Presentation on theme: "School of Nursing www.ohsu.edu/son School of Nursing www.ohsu.edu/son Identification and Management of Disorders Associated with Dementia Glenise McKenzie,"— Presentation transcript:
School of Nursing School of Nursing Identification and Management of Disorders Associated with Dementia Glenise McKenzie, PhD, RN,
School of Nursing Acknowledgements Oregon Health and Science University (OHSU) Robert Wood Johnson Foundation Sigma Theta Tau Betty Gray Foundation (OHSU)
School of Nursing Overview Background Why should we care? Assisted Living and Dementia What is happening? Insights from my research experience What might help?
School of Nursing Background Who is affected by dementia? So what…for the residents? So what ….for the caregivers?
School of Nursing Background Person with Dementia Cognitive changes Psychological and behavioral changes Activities of Daily Living – changes in abilities Caregivers
School of Nursing What are behavioral and psychological symptoms of dementia(BPSD)? Psychological symptomsBehavioral symptoms delusions hallucinations misidentifications depression anxiety sleeplessness apathy physical aggression wandering restlessness disinhibition repetitive questions
School of Nursing Background What is happening with dementia care and the BPSD in assisted living? Percentage of clients with BPSD Memory Care units Expected growth
School of Nursing Evidence-based Care for BPSD Nonpharmacologic Strategies: 1. Identify the precipitating factor and treat/avoid the triggers (Need-driven behavior, behavior as communication) 2. Communication/approach and distraction techniques 3. Behavioral problem solving (ABC) 4. Environmental Modifications Open areas and outside access Aromatherapy-lavender Light, music, massage and pet therapy 5. Exercise and structured activity therapies
School of Nursing My Research Organization of Work in Assisted Living: Occupational Health and Safety Implications for Direct Care Workers. (Quantitative - survey) Staff Training in Assisted-living Residences (STAR) (L. Teri, PI - intervention study) "The Role of Medication Aides and Licensed Nurses in Assisted Living Workplace: Factors and Occupational Health Implications. (Qualitative) Management of Psychosocial and Behavioral Symptoms of Dementia: A Qualitative Study of Strengths and Gaps in Assisted Living Facilities (Qualitative)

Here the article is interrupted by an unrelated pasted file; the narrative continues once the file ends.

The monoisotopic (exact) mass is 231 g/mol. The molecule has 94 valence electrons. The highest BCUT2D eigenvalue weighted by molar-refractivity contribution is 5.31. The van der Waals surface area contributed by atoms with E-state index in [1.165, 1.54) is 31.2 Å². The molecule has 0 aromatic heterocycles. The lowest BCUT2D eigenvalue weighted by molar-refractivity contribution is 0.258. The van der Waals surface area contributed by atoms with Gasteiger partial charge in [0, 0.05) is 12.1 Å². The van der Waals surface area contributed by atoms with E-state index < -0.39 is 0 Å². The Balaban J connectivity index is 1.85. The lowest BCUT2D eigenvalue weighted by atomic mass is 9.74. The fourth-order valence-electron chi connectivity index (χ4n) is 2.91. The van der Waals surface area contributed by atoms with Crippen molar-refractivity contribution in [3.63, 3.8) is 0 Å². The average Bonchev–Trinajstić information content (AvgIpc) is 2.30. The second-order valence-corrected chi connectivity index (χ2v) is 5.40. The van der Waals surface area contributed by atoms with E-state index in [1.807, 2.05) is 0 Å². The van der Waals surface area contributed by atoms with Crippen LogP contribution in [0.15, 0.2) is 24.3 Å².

School of Nursing Promoting mental health of older adults and their caregivers Dementia Related Symptoms Community Dwelling Residing in Assisted Living Settings Older Adults Assisted Living Staff Family Caregivers Caregivers
School of Nursing Findings Summary of findings from completed studies: High levels of work stress and emotional distress in direct care workers (DCWs) in ALFs DCWs work stress and distress associated with individual and system-level factors
School of Nursing Findings Behavioral based training for ALF staff improved behavior and mood of residents with dementia and improved mood and confidence of staff (1:1 strategies and case studies) Implementing and sustaining interventions in the real world is challenging!
School of Nursing Findings Examples of supervisor comments about CNAs post training CNAs are calmer during care, they are understanding residents cognitive status better – RN Using more positive distraction techniques in residents with dementia – RN Knowing how to (better) handle a resident altercation - RN
School of Nursing Findings Direct care staff self-report 77% reported they saw a difference working with residents when they used training components 65% reported use of specific component in their daily interactions with residents
School of Nursing Findings Strategies that support management of BPSD: person-directed care: focus on needs and preferences of person exhibiting behavior management practices: empower and support staff Factors that impede BPSD in rural ALFs include: lack of behavioral and psychiatric expertise resources lack of access to targeted training in behavioral management strategies
School of Nursing Recommendations Additional education/training is needed for unlicensed and licensed staff caring for these clients in community-based settings (especially in rural areas) Delivery of training should include hands-on chances to practice behavioral strategies Incorporate examples from caregivers and problem solve during training Consider alternative delivery methods for rural areas (tele-medicine; phone conferencing)
School of Nursing Conclusions BPSD is part of dementia and more folks with dementia are coming our way Preparing caregivers improves their lives as well as the residents lives Moving promising programs into the real world requires ongoing research/evaluation